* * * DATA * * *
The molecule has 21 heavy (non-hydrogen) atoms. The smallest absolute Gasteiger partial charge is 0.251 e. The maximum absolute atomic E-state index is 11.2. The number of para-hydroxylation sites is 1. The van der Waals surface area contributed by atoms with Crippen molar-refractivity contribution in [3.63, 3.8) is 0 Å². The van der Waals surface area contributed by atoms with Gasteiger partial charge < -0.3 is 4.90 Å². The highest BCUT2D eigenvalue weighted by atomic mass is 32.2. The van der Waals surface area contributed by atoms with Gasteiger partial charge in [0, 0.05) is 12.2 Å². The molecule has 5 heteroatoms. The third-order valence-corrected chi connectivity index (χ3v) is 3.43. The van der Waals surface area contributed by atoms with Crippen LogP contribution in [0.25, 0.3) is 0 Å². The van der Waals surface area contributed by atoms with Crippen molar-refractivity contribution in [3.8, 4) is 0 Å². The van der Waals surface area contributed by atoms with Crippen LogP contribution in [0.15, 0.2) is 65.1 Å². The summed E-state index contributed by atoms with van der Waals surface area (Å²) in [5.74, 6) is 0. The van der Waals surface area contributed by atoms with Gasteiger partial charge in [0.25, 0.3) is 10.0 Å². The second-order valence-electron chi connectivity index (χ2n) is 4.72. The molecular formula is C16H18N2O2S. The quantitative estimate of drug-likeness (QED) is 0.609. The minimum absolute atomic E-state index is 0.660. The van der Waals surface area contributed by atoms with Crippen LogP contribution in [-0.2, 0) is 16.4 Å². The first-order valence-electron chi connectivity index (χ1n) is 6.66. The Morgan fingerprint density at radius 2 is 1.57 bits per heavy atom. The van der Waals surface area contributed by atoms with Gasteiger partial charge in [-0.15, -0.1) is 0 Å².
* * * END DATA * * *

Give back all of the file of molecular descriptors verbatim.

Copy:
The molecule has 21 heavy (non-hydrogen) atoms. The smallest absolute Gasteiger partial charge is 0.251 e. The maximum absolute atomic E-state index is 11.2. The number of para-hydroxylation sites is 1. The van der Waals surface area contributed by atoms with Crippen molar-refractivity contribution in [3.63, 3.8) is 0 Å². The van der Waals surface area contributed by atoms with Gasteiger partial charge < -0.3 is 4.90 Å². The highest BCUT2D eigenvalue weighted by atomic mass is 32.2. The van der Waals surface area contributed by atoms with Gasteiger partial charge in [0, 0.05) is 12.2 Å². The molecule has 5 heteroatoms. The third-order valence-corrected chi connectivity index (χ3v) is 3.43. The van der Waals surface area contributed by atoms with Crippen LogP contribution in [0.25, 0.3) is 0 Å². The van der Waals surface area contributed by atoms with Crippen molar-refractivity contribution in [3.8, 4) is 0 Å². The van der Waals surface area contributed by atoms with Crippen LogP contribution in [0.15, 0.2) is 65.1 Å². The summed E-state index contributed by atoms with van der Waals surface area (Å²) in [5.74, 6) is 0. The van der Waals surface area contributed by atoms with Gasteiger partial charge in [0.25, 0.3) is 10.0 Å². The second-order valence-electron chi connectivity index (χ2n) is 4.72. The molecular formula is C16H18N2O2S. The quantitative estimate of drug-likeness (QED) is 0.609. The minimum absolute atomic E-state index is 0.660. The van der Waals surface area contributed by atoms with Crippen LogP contribution in [-0.2, 0) is 16.4 Å². The first-order valence-electron chi connectivity index (χ1n) is 6.66. The Morgan fingerprint density at radius 2 is 1.57 bits per heavy atom. The van der Waals surface area contributed by atoms with Gasteiger partial charge in [-0.15, -0.1) is 0 Å².